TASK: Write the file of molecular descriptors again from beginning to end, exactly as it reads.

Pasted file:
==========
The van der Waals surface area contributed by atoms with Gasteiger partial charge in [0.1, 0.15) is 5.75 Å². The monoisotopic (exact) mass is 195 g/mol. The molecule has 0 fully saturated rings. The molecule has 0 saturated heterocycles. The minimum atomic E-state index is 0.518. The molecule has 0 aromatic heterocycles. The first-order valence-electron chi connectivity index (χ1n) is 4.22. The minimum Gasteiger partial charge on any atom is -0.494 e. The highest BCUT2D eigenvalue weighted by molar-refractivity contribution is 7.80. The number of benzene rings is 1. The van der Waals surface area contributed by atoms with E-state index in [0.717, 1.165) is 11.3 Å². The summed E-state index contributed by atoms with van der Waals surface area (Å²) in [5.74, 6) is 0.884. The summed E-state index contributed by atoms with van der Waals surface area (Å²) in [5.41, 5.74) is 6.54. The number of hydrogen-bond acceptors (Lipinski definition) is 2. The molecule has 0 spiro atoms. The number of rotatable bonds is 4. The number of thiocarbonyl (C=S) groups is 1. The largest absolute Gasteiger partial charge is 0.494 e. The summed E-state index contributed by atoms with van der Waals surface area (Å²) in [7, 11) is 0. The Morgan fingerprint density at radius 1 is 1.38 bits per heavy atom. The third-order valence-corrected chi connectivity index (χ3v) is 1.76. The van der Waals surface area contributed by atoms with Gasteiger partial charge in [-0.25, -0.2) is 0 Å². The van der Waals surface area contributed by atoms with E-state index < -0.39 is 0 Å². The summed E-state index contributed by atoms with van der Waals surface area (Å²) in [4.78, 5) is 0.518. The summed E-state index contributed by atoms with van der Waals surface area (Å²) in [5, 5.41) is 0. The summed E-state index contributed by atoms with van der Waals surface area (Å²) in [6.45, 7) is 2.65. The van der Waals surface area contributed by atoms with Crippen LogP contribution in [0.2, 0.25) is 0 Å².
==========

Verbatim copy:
The van der Waals surface area contributed by atoms with Gasteiger partial charge in [0.1, 0.15) is 5.75 Å². The monoisotopic (exact) mass is 195 g/mol. The molecule has 0 fully saturated rings. The molecule has 0 saturated heterocycles. The minimum atomic E-state index is 0.518. The molecule has 0 aromatic heterocycles. The first-order valence-electron chi connectivity index (χ1n) is 4.22. The minimum Gasteiger partial charge on any atom is -0.494 e. The highest BCUT2D eigenvalue weighted by molar-refractivity contribution is 7.80. The number of benzene rings is 1. The van der Waals surface area contributed by atoms with E-state index in [0.717, 1.165) is 11.3 Å². The summed E-state index contributed by atoms with van der Waals surface area (Å²) in [5.74, 6) is 0.884. The summed E-state index contributed by atoms with van der Waals surface area (Å²) in [5.41, 5.74) is 6.54. The number of hydrogen-bond acceptors (Lipinski definition) is 2. The molecule has 0 spiro atoms. The number of rotatable bonds is 4. The number of thiocarbonyl (C=S) groups is 1. The largest absolute Gasteiger partial charge is 0.494 e. The summed E-state index contributed by atoms with van der Waals surface area (Å²) in [7, 11) is 0. The Morgan fingerprint density at radius 1 is 1.38 bits per heavy atom. The third-order valence-corrected chi connectivity index (χ3v) is 1.76. The van der Waals surface area contributed by atoms with Gasteiger partial charge in [-0.25, -0.2) is 0 Å². The van der Waals surface area contributed by atoms with E-state index < -0.39 is 0 Å². The summed E-state index contributed by atoms with van der Waals surface area (Å²) in [4.78, 5) is 0.518. The summed E-state index contributed by atoms with van der Waals surface area (Å²) in [5, 5.41) is 0. The summed E-state index contributed by atoms with van der Waals surface area (Å²) in [6.45, 7) is 2.65. The van der Waals surface area contributed by atoms with Crippen LogP contribution in [0.2, 0.25) is 0 Å².